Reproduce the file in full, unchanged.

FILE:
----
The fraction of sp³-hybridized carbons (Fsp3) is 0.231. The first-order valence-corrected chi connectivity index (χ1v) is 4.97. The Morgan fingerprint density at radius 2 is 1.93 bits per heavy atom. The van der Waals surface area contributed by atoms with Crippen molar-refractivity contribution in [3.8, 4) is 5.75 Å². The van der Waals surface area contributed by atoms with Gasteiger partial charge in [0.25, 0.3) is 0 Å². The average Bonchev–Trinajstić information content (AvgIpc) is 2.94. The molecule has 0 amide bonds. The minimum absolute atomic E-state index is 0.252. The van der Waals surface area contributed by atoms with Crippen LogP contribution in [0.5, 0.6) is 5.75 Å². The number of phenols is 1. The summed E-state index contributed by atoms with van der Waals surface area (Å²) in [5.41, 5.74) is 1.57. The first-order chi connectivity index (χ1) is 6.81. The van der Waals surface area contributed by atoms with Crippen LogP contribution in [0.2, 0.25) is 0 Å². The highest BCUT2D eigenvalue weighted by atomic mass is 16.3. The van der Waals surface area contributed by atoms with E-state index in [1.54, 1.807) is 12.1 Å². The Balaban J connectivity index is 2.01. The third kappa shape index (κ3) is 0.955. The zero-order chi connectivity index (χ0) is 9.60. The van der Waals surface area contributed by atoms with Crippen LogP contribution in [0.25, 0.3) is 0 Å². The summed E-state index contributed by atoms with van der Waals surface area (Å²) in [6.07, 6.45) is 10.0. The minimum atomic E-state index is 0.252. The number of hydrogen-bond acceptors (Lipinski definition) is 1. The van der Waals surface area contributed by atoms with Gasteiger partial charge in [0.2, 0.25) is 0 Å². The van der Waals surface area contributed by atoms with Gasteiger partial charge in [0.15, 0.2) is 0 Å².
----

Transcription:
The fraction of sp³-hybridized carbons (Fsp3) is 0.231. The first-order valence-corrected chi connectivity index (χ1v) is 4.97. The Morgan fingerprint density at radius 2 is 1.93 bits per heavy atom. The van der Waals surface area contributed by atoms with Crippen molar-refractivity contribution in [3.8, 4) is 5.75 Å². The van der Waals surface area contributed by atoms with Gasteiger partial charge in [0.25, 0.3) is 0 Å². The average Bonchev–Trinajstić information content (AvgIpc) is 2.94. The molecule has 0 amide bonds. The minimum absolute atomic E-state index is 0.252. The van der Waals surface area contributed by atoms with Crippen LogP contribution in [0.5, 0.6) is 5.75 Å². The number of phenols is 1. The summed E-state index contributed by atoms with van der Waals surface area (Å²) in [5.41, 5.74) is 1.57. The first-order chi connectivity index (χ1) is 6.81. The van der Waals surface area contributed by atoms with Crippen LogP contribution in [0.2, 0.25) is 0 Å². The highest BCUT2D eigenvalue weighted by atomic mass is 16.3. The van der Waals surface area contributed by atoms with E-state index in [1.54, 1.807) is 12.1 Å². The Balaban J connectivity index is 2.01. The third kappa shape index (κ3) is 0.955. The zero-order chi connectivity index (χ0) is 9.60. The van der Waals surface area contributed by atoms with Crippen LogP contribution in [0.25, 0.3) is 0 Å². The summed E-state index contributed by atoms with van der Waals surface area (Å²) in [6.07, 6.45) is 10.0. The minimum atomic E-state index is 0.252. The number of hydrogen-bond acceptors (Lipinski definition) is 1. The van der Waals surface area contributed by atoms with Gasteiger partial charge in [0.2, 0.25) is 0 Å². The van der Waals surface area contributed by atoms with Gasteiger partial charge in [0.15, 0.2) is 0 Å².